This blog originally appeared in the Angler's Mail
I’m a fisheries officer based in the North West, within the Environment Agency’s Greater Manchester Merseyside and Cheshire fisheries team. I’m currently working with the Angling Trust alongside their local enforcement manager to set up the Voluntary Bailiff Service in the North West. Many of you will have already heard about the scheme that’s been piloted in southeast England over the last few years. The Angling Trust is increasingly working with us to help us clampdown on illegal fishing. Thanks to this partnership, the Voluntary Bailiff Service is now being rolled out, to protect coarse and trout fisheries across England. Earlier in the year we had a training session near Rochdale for more than 20 volunteers in the North West.
Angling Trust bailiffs are unpaid and rigorously vetted before they are selected. Successful candidates receive an intensive training course on what is expected of them and this is where I come in.
In recent months, I have helped train our local volunteer bailiffs. We train them on fisheries law, signs of illegal fishing and what to look out for on the bank and how to record information in a way that could be used as evidence.
There are several phases to the Voluntary Bailiff Service. To begin with, Angling Trust volunteer bailiffs are simply ‘eyes and ears’ on the bank, they are not expected to challenge anyone. Their sole purpose is to gather information on illegal fishing and make it available to us via a secure website. This information is then assessed and used by our Environment Agency bailiffs, giving us the ‘intelligence’ to target our enforcement efforts towards places where suspicious activity has been seen. This forms the basis of a strategy which is known as ‘intelligence-led’ enforcement.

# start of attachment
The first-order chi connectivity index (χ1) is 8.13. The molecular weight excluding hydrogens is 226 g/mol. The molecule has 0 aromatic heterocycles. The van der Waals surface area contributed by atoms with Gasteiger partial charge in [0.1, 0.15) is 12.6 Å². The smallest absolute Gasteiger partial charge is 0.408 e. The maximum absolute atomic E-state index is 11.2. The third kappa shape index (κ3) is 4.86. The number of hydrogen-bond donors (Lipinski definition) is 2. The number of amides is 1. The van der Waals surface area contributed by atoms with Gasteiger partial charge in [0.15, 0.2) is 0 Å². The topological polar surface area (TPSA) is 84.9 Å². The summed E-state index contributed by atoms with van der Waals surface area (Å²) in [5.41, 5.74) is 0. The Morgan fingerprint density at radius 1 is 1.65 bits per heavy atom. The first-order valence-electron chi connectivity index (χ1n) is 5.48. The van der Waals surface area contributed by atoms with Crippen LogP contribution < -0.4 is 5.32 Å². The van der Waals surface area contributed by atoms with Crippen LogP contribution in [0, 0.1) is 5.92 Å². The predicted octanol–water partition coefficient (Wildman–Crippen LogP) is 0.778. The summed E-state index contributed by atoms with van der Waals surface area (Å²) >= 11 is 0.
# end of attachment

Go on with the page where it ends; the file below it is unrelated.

This is helping to catch, disrupt and deter those wanting to fish and take fish illegally, as some of the results in my catchment area have already shown. With around 130 volunteer bailiffs operating across England, this really will extend our enforcement reach.
Subject to the outcome of a further pilot scheme in the south east, volunteers that have demonstrated a strong commitment to the scheme and have the necessary skills, can apply to progress to the second phase. If successful – and following more specialised training in conflict resolution and using legal powers – they will be issued with a warrant and the equipment to check rod licences. In the southeast pilot, we have appointed 11 volunteer bailiffs, who will be working alongside our officers for a probationary period, and then independently in pairs, checking licences and other angling offences on our behalf.
One of the things I have found very rewarding about running the training courses is everyone’s enthusiasm. They are an extremely keen bunch, all very passionate about the angling and safeguarding the future of our waterways - and willing to back that up with their own time in order to make a real difference. The Voluntary Bailiff Service is being rolled out in other regions, so if any of this sounds appealing then contact the Angling Trust for more information here: http://www.anglingtrust.net/page.asp?section=930